Now that an appeals court has blocked Arizona Gov. Jan Brewers executive order denying driver’s licenses to undocumented youth who received work permits through an Obama administration federal program, many are wondering whats going to happen next.
In a unanimous decision, a three-judge panel of the 9th Circuit Court of Appeals ruled on Monday that Brewers policy barring recipients of the Deferred Action for Childhood Arrivals program from getting drivers licenses violated the Equal Protection Clause.
The panel also ruled that the policy was likely to cause DACA recipients irreparable harm, and, therefore, reversed a previous district court decision that denied the plaintiffs a request for preliminary injunction.
Brewer said in a statement that her office is analyzing options for appealing the misguided court decision.
But Dan Pochoda, legal director of the ACLU of Arizona, told VOXXI he thinks its very unlikely that the appeals court will grant a request by Brewers attorneys to reconsider its decision. Instead, he said he expects DACA recipients in Arizona will be able to apply for drivers licenses within a few weeks.
Its first going to take a little bit of paperwork to get the appeals court decision turned into what they call a mandate and then down to the district court, explained Pochoda, who represented the plaintiffs in the lawsuit. But I would certainly expect within 30 days the district court judge would have entered the preliminary injunction, which then prohibits the state of Arizona from denying drivers licenses to the plaintiffs.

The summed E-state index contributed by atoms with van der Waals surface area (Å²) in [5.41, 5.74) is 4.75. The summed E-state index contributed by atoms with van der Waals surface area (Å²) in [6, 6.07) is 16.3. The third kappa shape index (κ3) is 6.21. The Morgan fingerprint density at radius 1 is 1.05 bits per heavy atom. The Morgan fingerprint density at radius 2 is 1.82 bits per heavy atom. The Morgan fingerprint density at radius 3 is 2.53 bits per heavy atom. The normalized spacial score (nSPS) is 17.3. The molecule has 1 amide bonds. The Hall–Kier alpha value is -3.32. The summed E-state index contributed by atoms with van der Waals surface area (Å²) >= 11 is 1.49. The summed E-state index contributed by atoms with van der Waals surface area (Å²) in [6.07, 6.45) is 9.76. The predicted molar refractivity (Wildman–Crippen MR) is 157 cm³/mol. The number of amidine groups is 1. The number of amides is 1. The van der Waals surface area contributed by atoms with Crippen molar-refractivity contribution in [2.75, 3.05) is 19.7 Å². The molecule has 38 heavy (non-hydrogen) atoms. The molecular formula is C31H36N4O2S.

He added that once the district court issues a preliminary injunction, the Arizona Department of Transportation would then have to begin allowing DACA recipients to get drivers licenses.
Timothy Tait, an Arizona Department of Transportation spokesman, told The Arizona Republic that the agency is currently reviewing the appeals court ruling.
Brewer first issued an executive order directing state agencies to deny drivers licenses to DACA recipients on Aug. 15, 2012, the same day that the DACA program went into effect.
The Republican governor argued that because the DACA program didnt grant undocumented youth a lawful status, Arizona wasnt required to give DACA recipients any public benefits, including drivers licenses. However, the state still gave drivers licenses to other immigrants benefiting from other forms of deferred action.
Then in November 2012, five DACA recipients and the Arizona DREAM Act Coalition filed a lawsuit arguing that Brewers executive order discriminated against DACA recipients.